GREEN ‘SHORT’ ROUTE
Height Gain 214m
Highest Point 115m
1.5 hours approx
RED ‘MEDIUM’ ROUTE
Can be ridden in either direction but we prefer anti-clockwise
Height Gain 778m
Highest Point 299m
3-4 hours approx
BLUE ‘BIG LOOP’ ROUTE
Height Gain 1961m
Highest Point 792m
6-9 hours approx
The first thing you need to know about this issue’s route guide: whilst the Lake District is a busy and popular National Park, some of these routes really do take you into the back end of nowhere. Wasdale Head (the start of the medium and big loop routes) is miles away from anywhere sizeable and does not have the facilities of the bigger towns like Keswick or Ambleside. Nor are you likely to find a phone signal at most points during these rides. That said, when you do get there (and allow plenty of time – I got stuck behind a car coming over Hardknott Pass which apparently had a speed limiter set to about 8mph) it is a quaint little place set amongst some pretty awe inspiring scenery. Just don’t be expecting to find a cash point and a curry house. When a few of us attempted the medium route last summer we opted to do it anti-clockwise. You can ride it both ways but we prefer it this way around (despite the section that will have you shouldering your bike). During that great day I don’t remember seeing another group of riders the whole day. There were plenty of sheep though. For various reasons we actually started our attempt from Eskdale Green. After skipping down the fantastic rollercoaster bridleway alongside the river we crossed over into Boot. Our progress was immediately halted as a farmer tried to bring a huge flock of sheep over one tiny donkey bridge without them dashing into the adjacent craft centre. We watched with amusement, munching on a pasties, until I realised one of the blighters had it’s head in my open Camelbak. Fighting your way through a group of startled sheep, who are penned in by a donkey bridge and three collie wolf-hounds, in order to save your jelly babies invariably results in words from the farmer. Ride careful around livestock, kids. The route up Eskdale fell was a little steep and technical at the start, then it levelled off but became somewhat soggy (but rideable in all but the worst weathers). The descent down to Wast Water is cracking good fun and well worth the effort of getting up there. Rock-strewn singletrack, the glistening lake to your left and – because it is so remote – it is a much quieter descent than many in the Lakes.
After a pleasant/awful (delete according to the wind direction) spin along the road along the shores of Wast Water you will be faced with a stiff climb up through the edge of some woodland. The climbing doesn’t last too long however – as getting over Irton Fell will be a push! Just as you are beginning to question the sanity of the route designers the treeline will appear on the horizon and your spirits will be raised. Soon enough you will be sat in the shade of Miterdale forest looking back onto Great Gable and the central peaks. Unless of course you are huddling under the conifers desperately trying to blow warmth into soggy gloves like we were. At least we had the jelly babies, eh? D’oh! Again, the uphill struggle results in a descent well worth the effort you’ve put in. A classic woody wheeze with some very fast ‘tunnel vision’ stretches, mossy rock gardens, lots of roots and one particularly gnarly section of consecutive drops which we just had to go back and do again and again until we cleaned it without dabbing. A quick warning about the route: in a couple of places (particularly around Burnmoor Tarn) the trails can be very vague. We were lucky as two of the group had ridden here before – both of whom had got lost when they first attempted this route a few years ago!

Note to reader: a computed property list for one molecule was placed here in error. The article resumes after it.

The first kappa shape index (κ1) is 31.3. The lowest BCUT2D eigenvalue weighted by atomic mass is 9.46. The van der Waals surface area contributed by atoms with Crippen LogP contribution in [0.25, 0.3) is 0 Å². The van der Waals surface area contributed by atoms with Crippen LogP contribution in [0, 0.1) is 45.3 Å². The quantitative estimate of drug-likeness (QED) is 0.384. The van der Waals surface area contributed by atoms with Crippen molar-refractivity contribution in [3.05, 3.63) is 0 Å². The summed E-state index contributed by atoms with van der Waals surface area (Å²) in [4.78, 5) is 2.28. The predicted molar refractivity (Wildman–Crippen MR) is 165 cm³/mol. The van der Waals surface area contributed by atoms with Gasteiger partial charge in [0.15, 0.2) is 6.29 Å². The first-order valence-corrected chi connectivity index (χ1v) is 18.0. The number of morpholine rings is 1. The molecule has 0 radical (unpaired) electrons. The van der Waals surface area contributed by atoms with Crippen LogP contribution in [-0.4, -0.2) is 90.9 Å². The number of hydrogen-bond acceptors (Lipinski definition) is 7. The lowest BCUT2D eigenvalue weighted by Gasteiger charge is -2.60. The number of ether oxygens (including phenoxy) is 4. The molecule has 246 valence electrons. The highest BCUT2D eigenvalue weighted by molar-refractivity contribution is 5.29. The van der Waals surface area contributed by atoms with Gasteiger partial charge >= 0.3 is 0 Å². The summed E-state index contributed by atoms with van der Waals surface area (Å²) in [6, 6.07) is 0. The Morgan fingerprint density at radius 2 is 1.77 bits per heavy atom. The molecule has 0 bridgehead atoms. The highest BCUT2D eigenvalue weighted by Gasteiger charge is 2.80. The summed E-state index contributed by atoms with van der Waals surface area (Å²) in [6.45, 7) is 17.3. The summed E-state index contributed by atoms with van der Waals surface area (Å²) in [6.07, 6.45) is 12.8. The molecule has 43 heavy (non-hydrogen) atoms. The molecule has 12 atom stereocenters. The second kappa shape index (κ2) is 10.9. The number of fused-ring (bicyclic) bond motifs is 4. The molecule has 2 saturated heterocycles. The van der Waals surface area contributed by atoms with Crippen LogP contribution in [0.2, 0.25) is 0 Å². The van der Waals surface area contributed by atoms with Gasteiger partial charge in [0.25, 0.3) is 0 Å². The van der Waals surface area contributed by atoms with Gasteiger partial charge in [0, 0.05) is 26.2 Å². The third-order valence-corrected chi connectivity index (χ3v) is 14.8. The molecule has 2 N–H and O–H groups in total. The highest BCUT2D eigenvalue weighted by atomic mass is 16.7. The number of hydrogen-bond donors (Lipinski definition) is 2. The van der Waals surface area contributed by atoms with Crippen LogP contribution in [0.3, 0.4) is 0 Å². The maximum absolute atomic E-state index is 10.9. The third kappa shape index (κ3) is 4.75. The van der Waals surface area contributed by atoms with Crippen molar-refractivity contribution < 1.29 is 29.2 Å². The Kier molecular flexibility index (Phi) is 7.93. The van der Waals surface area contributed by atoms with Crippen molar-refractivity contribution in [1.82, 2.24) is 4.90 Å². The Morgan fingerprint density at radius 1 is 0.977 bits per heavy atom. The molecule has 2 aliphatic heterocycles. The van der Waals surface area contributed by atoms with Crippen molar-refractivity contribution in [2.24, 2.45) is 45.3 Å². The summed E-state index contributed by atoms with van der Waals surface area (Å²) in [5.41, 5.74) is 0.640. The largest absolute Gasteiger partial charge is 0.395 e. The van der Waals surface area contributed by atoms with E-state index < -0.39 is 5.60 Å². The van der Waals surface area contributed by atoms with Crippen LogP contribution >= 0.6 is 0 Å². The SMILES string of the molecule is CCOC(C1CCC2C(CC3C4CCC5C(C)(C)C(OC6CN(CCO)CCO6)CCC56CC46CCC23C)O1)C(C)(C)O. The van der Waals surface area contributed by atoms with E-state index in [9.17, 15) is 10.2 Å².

Remember to pack your map and compass and don’t get suckered in to following tempting but incorrect trails. Another thing worth mentioning about these routes is that for most people it will take a depressingly long time to get to the start of them. As day rides, all these routes will push the time-travelled versus time-riding ratio to the limit. As such we highly recommend finding somewhere to stay in the area and basing a full weekend of riding here. If you are feeling really keen you can add the Short route to the Medium route to make yourself another Big Loop. Personally I’d suggest arriving late on friday, getting up very early on saturday to do the Big Loop (which is much, much tougher than its length suggests – check out the height gain!) and then having a go at the Medium route on the sunday if you’re still in one piece.
Need To Know
Not easy. Or quick. First of all get to Windermere and take the A591 to Troutbeck Bridge. Then take the A5075 followed by the A593 until the Broughton junction. Take the A595 signposted for Workington til you get to Ravenglass. Pass through Ravenglass and take unclassified roads to Santon Bridge and then onwards to Wasdale Head. Phew. Time for a pint?
There are YHA’s in Eskdale (Tel: 019467 23219) and Wastwater ( Tel: 019467 26222) but they aren’t open all year. The National Trust have a campsite at Wasdale which is paricularly handy for the marvellous Wasdale Head Inn and microbrewery. The Burnmoor at Boot comes recomended from our mate Aidan and they do local guest beers, often Gales, which is nice. Visit www.burnmoor.co.uk for details.
We stayed at Hallflat Farm Cottages, Santon Bridge Wasdale, Cumbria, CA19 1UX Tel: 01946 726233 www.hallflatfarm.co.uk
This picturesque cottage complex dates back to the 18th century and is situated in prime Wasdale territory and provides a perfect base for exploring the more remote and uncommercialised western fells and lakes.
Not terrifically local we’re afraid. Your best bet for any kind of useful service and supplies is either Keswick Mountain Bikes in… er… Keswick (Tel: 01768 775202), Bike Treks in Ambleside (Tel: 01539 431245) or Wheelbase in Staveley (Tel: 0870 6003435).
Posted on: December 8, 2008